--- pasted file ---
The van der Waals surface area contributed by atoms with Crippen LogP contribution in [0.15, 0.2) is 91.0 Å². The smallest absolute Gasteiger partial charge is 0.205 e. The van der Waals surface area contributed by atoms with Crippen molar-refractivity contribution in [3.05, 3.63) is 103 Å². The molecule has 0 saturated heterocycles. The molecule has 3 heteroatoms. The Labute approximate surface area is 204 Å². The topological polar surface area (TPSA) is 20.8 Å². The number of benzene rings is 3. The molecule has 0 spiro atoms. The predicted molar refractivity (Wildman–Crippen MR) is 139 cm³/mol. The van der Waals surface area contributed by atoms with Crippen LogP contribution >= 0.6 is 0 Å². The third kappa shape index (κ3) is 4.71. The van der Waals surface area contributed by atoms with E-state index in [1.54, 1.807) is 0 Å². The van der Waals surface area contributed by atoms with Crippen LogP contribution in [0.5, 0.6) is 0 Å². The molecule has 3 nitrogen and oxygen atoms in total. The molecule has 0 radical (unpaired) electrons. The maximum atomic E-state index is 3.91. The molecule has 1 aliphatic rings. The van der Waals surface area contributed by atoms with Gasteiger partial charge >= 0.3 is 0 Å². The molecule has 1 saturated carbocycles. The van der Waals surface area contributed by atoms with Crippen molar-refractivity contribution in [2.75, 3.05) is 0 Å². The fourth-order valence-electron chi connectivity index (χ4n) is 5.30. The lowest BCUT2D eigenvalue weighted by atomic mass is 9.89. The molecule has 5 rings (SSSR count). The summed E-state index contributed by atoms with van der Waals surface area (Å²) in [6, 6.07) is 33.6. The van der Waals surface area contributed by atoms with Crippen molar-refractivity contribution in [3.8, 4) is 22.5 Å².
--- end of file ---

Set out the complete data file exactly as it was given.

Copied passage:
The van der Waals surface area contributed by atoms with Crippen LogP contribution in [0.15, 0.2) is 91.0 Å². The smallest absolute Gasteiger partial charge is 0.205 e. The van der Waals surface area contributed by atoms with Crippen molar-refractivity contribution in [3.05, 3.63) is 103 Å². The molecule has 0 saturated heterocycles. The molecule has 3 heteroatoms. The Labute approximate surface area is 204 Å². The topological polar surface area (TPSA) is 20.8 Å². The number of benzene rings is 3. The molecule has 0 spiro atoms. The predicted molar refractivity (Wildman–Crippen MR) is 139 cm³/mol. The van der Waals surface area contributed by atoms with Crippen LogP contribution >= 0.6 is 0 Å². The third kappa shape index (κ3) is 4.71. The van der Waals surface area contributed by atoms with E-state index in [1.54, 1.807) is 0 Å². The van der Waals surface area contributed by atoms with Crippen LogP contribution in [0.5, 0.6) is 0 Å². The molecule has 3 nitrogen and oxygen atoms in total. The molecule has 0 radical (unpaired) electrons. The maximum atomic E-state index is 3.91. The molecule has 1 aliphatic rings. The van der Waals surface area contributed by atoms with Gasteiger partial charge >= 0.3 is 0 Å². The molecule has 1 saturated carbocycles. The van der Waals surface area contributed by atoms with Crippen molar-refractivity contribution in [2.75, 3.05) is 0 Å². The fourth-order valence-electron chi connectivity index (χ4n) is 5.30. The lowest BCUT2D eigenvalue weighted by atomic mass is 9.89. The molecule has 5 rings (SSSR count). The summed E-state index contributed by atoms with van der Waals surface area (Å²) in [6, 6.07) is 33.6. The van der Waals surface area contributed by atoms with Crippen molar-refractivity contribution in [3.8, 4) is 22.5 Å².